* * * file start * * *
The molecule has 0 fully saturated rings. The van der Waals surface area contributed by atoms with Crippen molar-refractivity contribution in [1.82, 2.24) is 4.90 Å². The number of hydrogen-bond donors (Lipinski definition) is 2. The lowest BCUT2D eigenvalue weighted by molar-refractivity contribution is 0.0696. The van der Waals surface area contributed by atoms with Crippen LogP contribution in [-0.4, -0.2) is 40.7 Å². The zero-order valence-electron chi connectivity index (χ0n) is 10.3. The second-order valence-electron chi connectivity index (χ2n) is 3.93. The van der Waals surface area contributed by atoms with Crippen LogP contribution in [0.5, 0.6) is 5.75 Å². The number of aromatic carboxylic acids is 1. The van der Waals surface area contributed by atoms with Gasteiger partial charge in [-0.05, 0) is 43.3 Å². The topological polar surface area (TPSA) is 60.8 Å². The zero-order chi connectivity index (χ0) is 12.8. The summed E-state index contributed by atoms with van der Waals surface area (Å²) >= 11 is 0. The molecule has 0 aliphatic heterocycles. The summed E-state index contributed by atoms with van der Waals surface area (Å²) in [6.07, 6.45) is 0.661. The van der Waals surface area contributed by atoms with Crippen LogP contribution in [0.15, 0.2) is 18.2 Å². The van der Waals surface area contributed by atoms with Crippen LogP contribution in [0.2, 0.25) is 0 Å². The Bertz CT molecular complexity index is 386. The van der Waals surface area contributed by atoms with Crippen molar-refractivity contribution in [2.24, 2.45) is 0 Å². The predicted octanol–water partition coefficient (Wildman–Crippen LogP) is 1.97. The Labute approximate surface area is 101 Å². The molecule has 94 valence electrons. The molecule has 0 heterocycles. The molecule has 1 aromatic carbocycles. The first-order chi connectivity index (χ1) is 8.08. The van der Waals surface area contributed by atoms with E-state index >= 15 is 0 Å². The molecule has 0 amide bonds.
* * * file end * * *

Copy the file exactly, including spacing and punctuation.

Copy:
The molecule has 0 fully saturated rings. The van der Waals surface area contributed by atoms with Crippen molar-refractivity contribution in [1.82, 2.24) is 4.90 Å². The number of hydrogen-bond donors (Lipinski definition) is 2. The lowest BCUT2D eigenvalue weighted by molar-refractivity contribution is 0.0696. The van der Waals surface area contributed by atoms with Crippen LogP contribution in [-0.4, -0.2) is 40.7 Å². The zero-order valence-electron chi connectivity index (χ0n) is 10.3. The second-order valence-electron chi connectivity index (χ2n) is 3.93. The van der Waals surface area contributed by atoms with Crippen LogP contribution in [0.5, 0.6) is 5.75 Å². The number of aromatic carboxylic acids is 1. The van der Waals surface area contributed by atoms with Gasteiger partial charge in [-0.05, 0) is 43.3 Å². The topological polar surface area (TPSA) is 60.8 Å². The zero-order chi connectivity index (χ0) is 12.8. The summed E-state index contributed by atoms with van der Waals surface area (Å²) >= 11 is 0. The molecule has 0 aliphatic heterocycles. The summed E-state index contributed by atoms with van der Waals surface area (Å²) in [6.07, 6.45) is 0.661. The van der Waals surface area contributed by atoms with Crippen LogP contribution in [0.15, 0.2) is 18.2 Å². The van der Waals surface area contributed by atoms with Crippen LogP contribution in [0.2, 0.25) is 0 Å². The Bertz CT molecular complexity index is 386. The van der Waals surface area contributed by atoms with Crippen molar-refractivity contribution in [2.24, 2.45) is 0 Å². The predicted octanol–water partition coefficient (Wildman–Crippen LogP) is 1.97. The Labute approximate surface area is 101 Å². The molecule has 94 valence electrons. The molecule has 0 heterocycles. The molecule has 1 aromatic carbocycles. The first-order chi connectivity index (χ1) is 8.08. The van der Waals surface area contributed by atoms with E-state index >= 15 is 0 Å². The molecule has 0 amide bonds.